Negative-Pressure Wound Therapy
Background : Factors such as exposed bones or tendons can inhibit wound healing and make it a lengthy process unless aggressive debridement or vascularized flap surgery are performed. We have developed a new procedure involving simultaneous application of a skin graft and perifascial areolar tissue (PAT) and negative pressure wound therapy. Methods : Of 8 patients with wounds, bones, tendons, and thick fascia were exposed in 4, 2, and 2 cases, respectively. These wounds were adequately covered with PAT, and split-thickness skin grafts were applied simultaneously on the PAT with a VAC® device. Results : In 6 of 8 cases, the skin graft and PAT were successful, and epithelialization was achieved within 4 weeks. PAT adapted but skin graft was unsuccessful in one case, and both the skin graft and PAT failed to adapt of a pressure ulcer. Using the PAT to overlap more than 400% of the exposed areas resulted in better adaptation. Conclusions : This procedure contributed to reducing the burden on the patients because we were able to use a skin graft on the exposed areas, without the need for removal of bone or tendons. This potentially means patients avoid loss of function in the affected areas and achieve better outcomes.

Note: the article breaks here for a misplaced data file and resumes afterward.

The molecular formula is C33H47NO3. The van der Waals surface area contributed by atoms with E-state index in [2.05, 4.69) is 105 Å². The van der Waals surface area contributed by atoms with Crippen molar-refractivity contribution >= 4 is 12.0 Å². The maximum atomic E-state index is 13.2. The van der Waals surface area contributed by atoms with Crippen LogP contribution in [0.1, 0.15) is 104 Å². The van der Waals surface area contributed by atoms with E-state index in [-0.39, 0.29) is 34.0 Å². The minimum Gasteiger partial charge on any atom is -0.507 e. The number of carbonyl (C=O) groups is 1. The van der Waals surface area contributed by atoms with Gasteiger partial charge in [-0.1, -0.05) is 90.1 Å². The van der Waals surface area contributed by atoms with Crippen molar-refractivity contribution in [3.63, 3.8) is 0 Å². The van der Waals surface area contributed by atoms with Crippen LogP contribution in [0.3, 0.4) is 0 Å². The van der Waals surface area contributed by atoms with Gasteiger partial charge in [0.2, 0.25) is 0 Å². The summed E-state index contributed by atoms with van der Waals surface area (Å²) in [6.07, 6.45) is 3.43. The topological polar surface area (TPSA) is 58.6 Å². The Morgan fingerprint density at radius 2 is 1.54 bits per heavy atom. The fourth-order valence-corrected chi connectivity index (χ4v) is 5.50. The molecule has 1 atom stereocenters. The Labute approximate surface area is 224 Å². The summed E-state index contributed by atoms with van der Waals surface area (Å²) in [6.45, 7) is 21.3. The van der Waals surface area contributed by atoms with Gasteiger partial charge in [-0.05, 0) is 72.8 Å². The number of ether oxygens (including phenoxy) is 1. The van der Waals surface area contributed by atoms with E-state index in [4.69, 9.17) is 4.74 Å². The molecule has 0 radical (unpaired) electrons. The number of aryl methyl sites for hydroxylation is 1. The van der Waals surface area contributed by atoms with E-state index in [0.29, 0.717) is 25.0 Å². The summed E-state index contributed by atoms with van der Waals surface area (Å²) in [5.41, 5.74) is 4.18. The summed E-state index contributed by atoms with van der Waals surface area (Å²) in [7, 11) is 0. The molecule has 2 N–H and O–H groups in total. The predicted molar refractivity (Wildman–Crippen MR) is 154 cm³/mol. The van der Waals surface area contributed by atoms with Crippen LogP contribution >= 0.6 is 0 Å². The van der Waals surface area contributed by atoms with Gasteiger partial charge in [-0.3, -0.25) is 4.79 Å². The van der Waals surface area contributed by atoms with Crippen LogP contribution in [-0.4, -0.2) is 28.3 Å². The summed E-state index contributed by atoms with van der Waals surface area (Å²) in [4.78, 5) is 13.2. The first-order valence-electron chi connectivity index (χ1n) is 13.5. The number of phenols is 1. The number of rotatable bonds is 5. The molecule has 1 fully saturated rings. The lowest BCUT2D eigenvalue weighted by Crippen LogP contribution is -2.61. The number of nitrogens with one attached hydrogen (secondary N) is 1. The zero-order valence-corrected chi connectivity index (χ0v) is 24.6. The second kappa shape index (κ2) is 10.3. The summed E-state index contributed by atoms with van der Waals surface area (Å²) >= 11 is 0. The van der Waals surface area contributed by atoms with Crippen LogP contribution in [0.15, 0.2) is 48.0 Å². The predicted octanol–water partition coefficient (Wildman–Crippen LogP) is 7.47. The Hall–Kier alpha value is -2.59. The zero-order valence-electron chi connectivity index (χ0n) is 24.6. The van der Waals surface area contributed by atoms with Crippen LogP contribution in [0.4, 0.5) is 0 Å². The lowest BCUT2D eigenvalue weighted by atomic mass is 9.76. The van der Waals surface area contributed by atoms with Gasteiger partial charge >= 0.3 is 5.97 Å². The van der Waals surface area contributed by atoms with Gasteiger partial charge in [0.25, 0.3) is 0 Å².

The Journal of Medical Investigation
Faculty of Medicine Tokushima University
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